Friday, September 26, 2014

Supporting the Level System

"Being deeply loved by someone gives you strength, while loving someone deeply gives you courage." Lao Tzu
The biggest single factor responsible for success at Cedar Ridge is a consistently clear message from the parents that their son or daughter (the student) must accomplish the goal of working through the issues that brought them here. Usually not what the student wants to hear from the parents, the message is based on the love that parents have for their student. This form of love is called "tough love" and, yes, it does require courage.teens talking their way home cedar ridge academy private international therapeutic boarding school
The best objective way to measure the student's attitude and acceptance is how they engage in the process of change. The "Trust Levels" provide an excellent gauge for measuring this determination. The student's willingness to comply with rules and expectations is crucial for developing rapport with the student. Willing compliance does wonders for building the all-important therapeutic relationships that empower the healing process. Compliance develops a response pattern and acceptance of adult leadership in students who have become defiant, evidenced by their need to come to Cedar Ridge in the first place.
When we feel we are starting to have reasonable compliance, we say the student is "getting on board." That is when the student can achieve level 600. When a parent hears that their student has achieved level 600, it indicates that he/she is taking the first steps on the journey of change.
It is at this level that students begin dealing with the underlying issues that they have been seeking relief from by various strategies of pushing away. Yes, this does require courage! New students typically demonstrate old instinct and habitual response patterns through resistance to change. Despite good rationales for making changes, the perceived payoff for the presenting behaviors results in innate resistance.
This is when students start negotiating for concessions from the parents, trying to work a deal. How successful the student has been with these negotiations in the past usually determines how persistent the student will be in attempting to get parents to pull him/her out of the program. Children know their parents' weak spots and will likely try to split their parents from the program by taking advantage of these weaknesses.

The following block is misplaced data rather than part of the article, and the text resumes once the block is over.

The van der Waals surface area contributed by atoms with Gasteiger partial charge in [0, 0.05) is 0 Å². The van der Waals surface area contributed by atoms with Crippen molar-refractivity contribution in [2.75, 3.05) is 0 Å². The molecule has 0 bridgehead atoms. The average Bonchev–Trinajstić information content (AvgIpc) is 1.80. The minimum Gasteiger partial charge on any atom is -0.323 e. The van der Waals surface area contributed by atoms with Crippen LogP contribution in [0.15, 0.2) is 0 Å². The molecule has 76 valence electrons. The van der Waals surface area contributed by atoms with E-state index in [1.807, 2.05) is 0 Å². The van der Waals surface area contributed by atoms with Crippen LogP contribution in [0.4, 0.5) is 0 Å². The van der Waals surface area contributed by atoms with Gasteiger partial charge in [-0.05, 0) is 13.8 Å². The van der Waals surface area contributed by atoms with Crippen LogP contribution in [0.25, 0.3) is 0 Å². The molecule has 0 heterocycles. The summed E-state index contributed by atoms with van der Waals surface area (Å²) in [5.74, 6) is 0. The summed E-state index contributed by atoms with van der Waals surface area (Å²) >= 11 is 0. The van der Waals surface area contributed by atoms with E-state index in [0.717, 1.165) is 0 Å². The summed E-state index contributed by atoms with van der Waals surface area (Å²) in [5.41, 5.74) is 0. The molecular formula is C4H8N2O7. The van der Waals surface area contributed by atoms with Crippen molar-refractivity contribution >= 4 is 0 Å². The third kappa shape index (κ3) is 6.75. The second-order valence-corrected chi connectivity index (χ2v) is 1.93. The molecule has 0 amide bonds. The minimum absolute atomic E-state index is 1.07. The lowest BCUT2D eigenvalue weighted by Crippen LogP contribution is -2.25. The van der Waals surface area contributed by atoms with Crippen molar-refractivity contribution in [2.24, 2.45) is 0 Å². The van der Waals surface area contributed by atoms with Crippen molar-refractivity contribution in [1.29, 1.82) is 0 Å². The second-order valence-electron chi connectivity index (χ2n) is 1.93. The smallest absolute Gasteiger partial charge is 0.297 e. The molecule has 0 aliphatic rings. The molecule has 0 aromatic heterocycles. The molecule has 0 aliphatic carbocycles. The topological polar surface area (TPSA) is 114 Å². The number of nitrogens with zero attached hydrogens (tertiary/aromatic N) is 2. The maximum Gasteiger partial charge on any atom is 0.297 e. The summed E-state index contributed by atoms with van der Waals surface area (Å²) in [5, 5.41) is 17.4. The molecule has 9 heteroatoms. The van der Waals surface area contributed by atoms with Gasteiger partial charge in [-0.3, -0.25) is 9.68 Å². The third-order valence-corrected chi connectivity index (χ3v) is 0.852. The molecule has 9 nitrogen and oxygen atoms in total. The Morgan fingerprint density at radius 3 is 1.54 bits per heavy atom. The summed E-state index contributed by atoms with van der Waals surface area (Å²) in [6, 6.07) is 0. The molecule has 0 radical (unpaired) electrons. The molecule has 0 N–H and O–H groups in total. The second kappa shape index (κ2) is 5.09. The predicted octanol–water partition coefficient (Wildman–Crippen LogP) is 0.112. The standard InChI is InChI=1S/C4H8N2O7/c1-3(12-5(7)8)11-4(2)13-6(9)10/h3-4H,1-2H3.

The quickest way for a student to move past this stage is by parents consistently and energetically insisting that their child work through the levels and graduate the program. Even when circumstances lead to a shorter stay, the student will have moved the farthest if they believe completion is the only option on the table. Every dollar invested will go farther if the student believes their parents are committed to program graduation. When parents form a united front and communicate a consistent message about program completion, they are helping all the other parents. The fewer anomalies that occur with this message the more engaged the students are as a whole, thus benefiting everyone.
Success in progressing through the levels creates students who are deeply appreciative of the Cedar Ridge experience and deeply appreciative of the parents who held firm during their time here. These are the outcomes that make it all worthwhile for the staff who work here.
Here are some guidelines to follow during the time your child is with us.

1. Never let the student lead you into a conversation that indicates to them an alternate time frame for going home. Students usually probe about getting back into school at some specified date or ask if completing a certain number of school courses can be the criterion for leaving. The student then uses the alternate criteria as means of getting around the therapeutic expectations. The parent Mantra in response to any probing questions is, "You need to work on graduating the program first."

2. Keep stating that all decisions regarding future time lines are between the parents and the therapist, and that you are going to follow the therapist's advice. Although the student's discharge is ultimately the parent's decision, parents and therapist should maintain an ongoing dialogue about what i best for the student and family. We work for you, but putting the responsibility on the therapist takes the pressure off the parents and empowers the therapist.